"Kaplan follows these women's singular trajectories in lively and brilliantly lucid prose."
L'Amour des Livres
and#8220;Through charming anecdotes, Grenier blends his own history with that of photography, and explains how the medium has influenced his entire life. He begins with early photographic history and its practitioners and smoothly weaves these histories into his own memories. However, since Grenier developed film in his familyand#8217;s pharmacy-cum-photo lab, his connection to photography goes well beyond mere appreciation. . . . Recommended for those who practice or appreciate photography and its history.and#8221;
"Delightful. . . . This short book--just over a hundred pages and illustrated with snapshots--contains multitudes."
and#8220;Proust's relationship with his mother, like much else to do with this greatest of all novelists, was exceptional. . . . .Bloch-Danoand#8217;s admirable biography paints a vivid portrait of a sensitive, cultured, sometimes sharp woman. . . . Bloch-Dano confidently charts the rituals of the Parisian haute bourgeoisie which Madame Proust, as the wife of an eminent professor of medicine, observed, along with her part in the genesis of one of the glories of world literature.and#8221;--Angus Trumble, Independent
"It is one of the many merits of this admirable biography of Proust's mother that it invites one to return to the novel with perhaps a fuller understanding of Proust's heredity, hinterland, and upbringing. . . . This fascinating book is full of interesting social and cultural observation, of information about French Jewish life, the position of Jews in society and, of course, the Dreyfus case. But it is essentially a study of one of the most remarkable and fruitful of mother-son relationships. As such it is a book that every Proustian will want to read."
and#8220;A vivid, if highly impressionistic, account of the life of Jeanne Weil Proust, a woman who outwardly lived the life of a typical Jewish bourgeoise of the Third Republic, but who succeeded in raising Franceand#8217;s unlikeliest literary giant. . . . Madame Proust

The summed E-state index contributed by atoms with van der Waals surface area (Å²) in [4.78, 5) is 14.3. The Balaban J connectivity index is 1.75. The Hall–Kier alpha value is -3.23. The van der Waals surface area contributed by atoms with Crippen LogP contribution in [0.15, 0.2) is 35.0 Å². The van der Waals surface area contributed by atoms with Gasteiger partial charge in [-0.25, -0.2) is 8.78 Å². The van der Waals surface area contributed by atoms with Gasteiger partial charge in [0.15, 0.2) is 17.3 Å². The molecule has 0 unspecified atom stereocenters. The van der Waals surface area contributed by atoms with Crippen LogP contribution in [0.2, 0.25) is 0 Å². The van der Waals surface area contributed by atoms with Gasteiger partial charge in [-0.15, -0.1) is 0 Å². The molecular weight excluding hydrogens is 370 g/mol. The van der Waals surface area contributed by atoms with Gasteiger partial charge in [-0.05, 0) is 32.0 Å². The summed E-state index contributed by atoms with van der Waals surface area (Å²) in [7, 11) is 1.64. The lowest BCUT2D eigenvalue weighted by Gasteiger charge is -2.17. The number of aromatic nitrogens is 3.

tempts us to read the big book in a new way: as the most fulsome possible answer to a motherand#8217;s wish to know what occupied her son.and#8221;
"Serious readers of Marcel Proust are aware of how close the writer was to his mother. Now, through Bloch-Dano's touching biography of Jeanne Weil Proust, translated by National Book Award nominee Kaplan, his many fans can better understand that closeness. . . . Bloch-Dano's splendid book offers great insight into this loving pair and illustrates Jeanne's influence on her son as a writer. Highly recommended to those interested in Proust and 20th-century French literature."
"Meticulously researched, Madame Proust offers a socio-cultural portrait of French and Jewish culture and how each intersected in Proust's lifetime. It not only explores Anti-Semitism, assimilation and naturalization of Jewish French Nationals, and theand#160;Dreyfus affair but also ably recreates the bourgeois milieu, familial and cultural context, and the physical layout of the Paris in which Marcel Proust lived. . . . Bloch-Dano's biography offers a sensitive, delicate evocation of the relationship Proust would describe as his life's 'only purpose, its only sweetness, its only love, its only consolation.' Madame Proust is a well-conceived and insightful tribute to a woman who lived quietly and whose ambitions and hopes centered fixedly on her family's well-being and her son's fulfillment."
and#8220;Evelyne Bloch-Danoand#8217;s Madame Proust